E1BC3CDD-F56A-46A2-890D-4F0FC8036738.jpeg

 

Model K49 is a 1920.

Jim

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28 minutes ago, J.H.Boland said:

 

Model K49 is a 1920.

Jim

Thanks Jim he have 100 year yeah! 
 

60hp will be a good touring car ?

 

and what you mean by built in tire pump ? Have an integrate compressor ?

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1 hour ago, Anthony theriault said:

We will work to try start the car tomorrow morning see if something wrong

 

This is really going to be something - really look forward to your posts.

You mentioned other McLauglin’s and chances are you’re already familiar, but if you haven’t seen it - Hugh Leidlein wrote up a great guide for waking up one of these sleeping beasts which can be found here⬇️
https://forums.aaca.org/topic/337820-receiving-1926-buick-master-six-soon/

 

I’d add 1 other thing:

When the oil pan is off - check the wrist-pins real close. At some point in the early 20’s (don’t know exact year) they changed the design, but earlier Buick’s+ McLauglin’s had cotter-pins securing them.

I didn’t know this and missed it on my 1918. Started my *restored* car and six months later found what is in the top picture below in the oil pan.

The cost of missing this was $10,000 US.

So please look up in there and check each wrist pin for the presence of the silly thing. 


(2nd picture below is con-rod and wrist-pin with cotter-pin in place)

 

(3d picture below is one with the cotter-pin missing. Also visible is the resulting deep gouging from the pin touching the cyl. walls. Contrary to what I expected, and what others had told me, THERE WAS NO NOISE when this happened. Also, the con-rods did NOT appear to move or ‘wiggle’ when I checked them by hand. No perceivable movement.)

 

(Last picture below is a wrist-pin that has been retrofitted to replace the cotter-pin design - it’s out of another 1918 identical to mine.)

 

The retrofit is quite common in surviving cars because the wrist-pins are the weakest point on these cars and they ALL ended up with damaged cyl. walls.

Somewhere I have a newspaper ad from 1919 for a 1918 Buick with newly re-sleeved cylinders. When I found it I thought, “Gosh, I wonder WHY?!”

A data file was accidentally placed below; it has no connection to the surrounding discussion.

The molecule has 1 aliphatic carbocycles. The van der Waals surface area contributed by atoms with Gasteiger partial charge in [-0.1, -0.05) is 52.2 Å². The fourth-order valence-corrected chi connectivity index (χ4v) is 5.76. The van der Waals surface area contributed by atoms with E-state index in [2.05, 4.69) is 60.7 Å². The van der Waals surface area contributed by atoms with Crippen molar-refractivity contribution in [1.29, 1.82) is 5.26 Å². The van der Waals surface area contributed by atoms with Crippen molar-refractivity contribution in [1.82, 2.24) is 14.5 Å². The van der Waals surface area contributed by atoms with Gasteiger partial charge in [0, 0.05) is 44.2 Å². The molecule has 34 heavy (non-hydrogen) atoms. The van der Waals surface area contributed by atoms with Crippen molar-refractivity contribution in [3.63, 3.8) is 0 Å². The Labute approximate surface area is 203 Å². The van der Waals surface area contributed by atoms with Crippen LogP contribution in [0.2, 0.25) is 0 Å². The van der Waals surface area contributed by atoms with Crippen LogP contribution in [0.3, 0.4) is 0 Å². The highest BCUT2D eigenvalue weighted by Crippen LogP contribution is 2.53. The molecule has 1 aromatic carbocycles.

Or I could be wrong and your car came out of the factory with the better design. Be sure to confirm! The bottom line is: When they designed and built these cars they never imagined they’d ever see as many as 20,000 miles — let alone still be in use 100+ years later. They simply weren’t built for it. Some parts, like cotter-pins were expendable.

 

Good luck and have fun,

Ben

 

 

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Edited by Ben P.
Typo (see edit history)

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Anthony

Congratulations to you and your wife, this is really exciting for all of us here to read - there is hope not only to still find cars like yours but also to read that you are a younger guy interested in pre war cars!

Before you try to start it read all the advice here and the page referenced to bring the car back to life mechanically. I repeat BEFORE STARTING.

Better to disassemble ( drop the oil pan as noted) and clean and poil just about everything, repack the wheel bearings, change the grease or ? in the steering box, get the radiator bpoiled out clean. Better to take your time now over the winter to make it ready for enjoyment in the Springtime then break something because of lack of lubrication. 

Sorry , do not meat to lecture, just kind of suggest a state of mind beyond the excitement.

Walt G.

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Do not even try to turn the engine AT ALL yet. DON'T DO IT ! We can help you step by necessary step. The car as been sitting for 50-60 years, and the engine and valves (other components too), could be stuck. You have got an EXTREMELY good deal. Break the engine, that deal will not be so good. And it will not be the fault of the seller. Again : Do not even THINK about turning that engine at this point.

         -     Carl 

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1 hour ago, Anthony theriault said:

Thanks Jim he have 100 year yeah! 
 

60hp will be a good touring car ?

 

and what you mean by built in tire pump ? Have an integrate compressor ?

 

It should make an excellent tour car. 

These cars apparently had an on board air compressor. It's mentioned in the book "Cars of Canada".A friend of mine restored a '23 and it had one.

Definitely listen to the advise of the fellows on this forum about starting it up and things to look for ! My '29 McLaughlin Buick's wrist pins are bolted in,a step above the cotter keys,but I had one of those snap due to being over-torqued .Fortunately,it didn't seriously score the cylinder wall.

Take your time and you'll have a great ride in the spring.

Jim

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Congratulations on your purchase !  That's a remarkable find. I paid about the same for my 1918 McLaughlin 6 - 45 about 20 years ago and in way worse condition. That has to be one of the best deals on a nickel era touring I have ever seen. The compressor ; if it is still there, is mounted to the right hand side of the engine and driven off a gear on the water pump drive shaft.  They are often missing but usually the drive gear is still in place to indicate the car originally had one.

 

Greg in Canada { a long ways away on the West Coast }

Edited by 1912Staver (see edit history)